Crawford, before he got to Boston, was a wonderful player, but he’s coming off an atrocious first season with the Red Sox and has just returned from multiple issues with his wrist. A rebound for a great player who’s going to be 31 in three weeks is a reasonable expectation, but Crawford’s contract is even more difficult to swallow than the concept of this fantasy disguised as a trade. Beginning in 2013, Crawford is owed $102.5 million through 2017. Do you really believe the Marlins—new ballpark and increased spending parameters or not—are going to take that amount of money? And if you think sending Ramirez (owed $31.5 million in 2013-2014) and Bell ($18 million for 2013-2014) to the Red Sox will make the deal more tolerable, here’s the math: the Marlins will be taking on an extra $53 million.

Do you really think that’s going to happen? Really?

As for the Red Sox, why would they do this? Yes, they can use Ramirez and have long coveted him going back to the days when Theo Epstein had “resigned” in a power struggle and snit with his boss/father figure/mentor/nemesis Larry Lucchino and Ramirez was traded to the Marlins to get Josh Beckett against Epstein’s better judgment. He tried to get him back multiple times and the Red Sox could use a shortstop who’d mash the Green Monster, but what are they going to do with Bell? Add in that manager Bobby Valentine is already having trouble with several Red Sox veterans and you’re going to drop the pouty nuisance Bell and the lazy Ramirez into the toxic stew? All of this is before getting to the fact that over the first four months of the season, Bell has been about as bad as a big league pitcher can possibly be.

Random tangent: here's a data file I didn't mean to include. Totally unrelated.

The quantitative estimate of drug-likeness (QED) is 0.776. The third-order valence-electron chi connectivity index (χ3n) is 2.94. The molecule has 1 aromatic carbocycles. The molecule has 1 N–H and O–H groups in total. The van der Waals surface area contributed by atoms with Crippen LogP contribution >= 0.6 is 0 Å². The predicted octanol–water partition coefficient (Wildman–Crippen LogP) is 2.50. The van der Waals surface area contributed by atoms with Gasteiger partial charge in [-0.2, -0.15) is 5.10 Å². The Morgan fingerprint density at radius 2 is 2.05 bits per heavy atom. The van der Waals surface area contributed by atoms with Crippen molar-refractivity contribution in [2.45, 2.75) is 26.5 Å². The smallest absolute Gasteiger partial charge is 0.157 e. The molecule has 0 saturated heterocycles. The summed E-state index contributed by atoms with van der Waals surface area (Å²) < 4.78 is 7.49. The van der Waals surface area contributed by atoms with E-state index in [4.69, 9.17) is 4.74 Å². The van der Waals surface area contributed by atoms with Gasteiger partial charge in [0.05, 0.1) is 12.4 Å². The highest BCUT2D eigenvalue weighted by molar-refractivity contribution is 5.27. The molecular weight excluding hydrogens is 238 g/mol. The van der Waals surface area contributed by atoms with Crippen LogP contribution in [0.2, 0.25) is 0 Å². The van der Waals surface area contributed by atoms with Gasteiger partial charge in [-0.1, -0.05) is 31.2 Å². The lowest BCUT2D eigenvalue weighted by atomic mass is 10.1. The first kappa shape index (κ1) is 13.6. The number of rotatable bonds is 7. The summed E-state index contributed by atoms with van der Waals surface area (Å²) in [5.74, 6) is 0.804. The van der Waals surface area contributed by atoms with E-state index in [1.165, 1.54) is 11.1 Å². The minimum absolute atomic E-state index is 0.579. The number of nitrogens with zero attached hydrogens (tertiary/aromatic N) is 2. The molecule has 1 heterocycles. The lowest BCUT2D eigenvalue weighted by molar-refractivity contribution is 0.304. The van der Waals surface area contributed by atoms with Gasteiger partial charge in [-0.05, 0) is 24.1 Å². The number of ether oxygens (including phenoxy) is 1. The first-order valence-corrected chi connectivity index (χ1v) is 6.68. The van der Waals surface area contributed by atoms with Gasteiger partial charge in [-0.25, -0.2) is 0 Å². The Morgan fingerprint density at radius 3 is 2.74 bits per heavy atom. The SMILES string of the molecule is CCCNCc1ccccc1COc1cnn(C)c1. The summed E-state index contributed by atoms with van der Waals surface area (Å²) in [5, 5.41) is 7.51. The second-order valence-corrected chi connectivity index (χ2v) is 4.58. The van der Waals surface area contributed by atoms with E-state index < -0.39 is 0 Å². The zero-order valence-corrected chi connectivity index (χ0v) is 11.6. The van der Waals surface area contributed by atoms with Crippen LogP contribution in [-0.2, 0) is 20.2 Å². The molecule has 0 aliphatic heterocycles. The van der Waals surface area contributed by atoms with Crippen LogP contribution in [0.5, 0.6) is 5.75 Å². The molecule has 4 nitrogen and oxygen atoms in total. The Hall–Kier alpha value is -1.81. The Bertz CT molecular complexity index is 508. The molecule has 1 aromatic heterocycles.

How can this be taken seriously?

Could the Marlins and Red Sox consider doing something drastic after the season if their 2012 results aren’t what was expected? Yes. If Crawford plays well for the rest of the season and is healthy, I’m quite sure both he and the Red Sox wouldn’t mind a parting of the ways. The Marlins are open to trading anyone and everyone if it makes sense and no one on the roster is safe. But this? Now? Ridiculous.

It’s one thing if a blogger or some idiot on Twitter comes up with a rumor, portrays himself as an insider, promotes it and garners attention as a result, but these are supposedly “credible” reporters with “contacts” inside baseball and they’re providing the masses with what amounts to a narcotic designed to give them a fix of “rumors” for the day. Whether or not it’s something that cannot and would not happen is irrelevant.

If you want fiction, read Philip Roth; if you want to be fed garbage, go to McDonalds; but please don’t enable this sludge. It’s a lie and you’re being played for fools.

//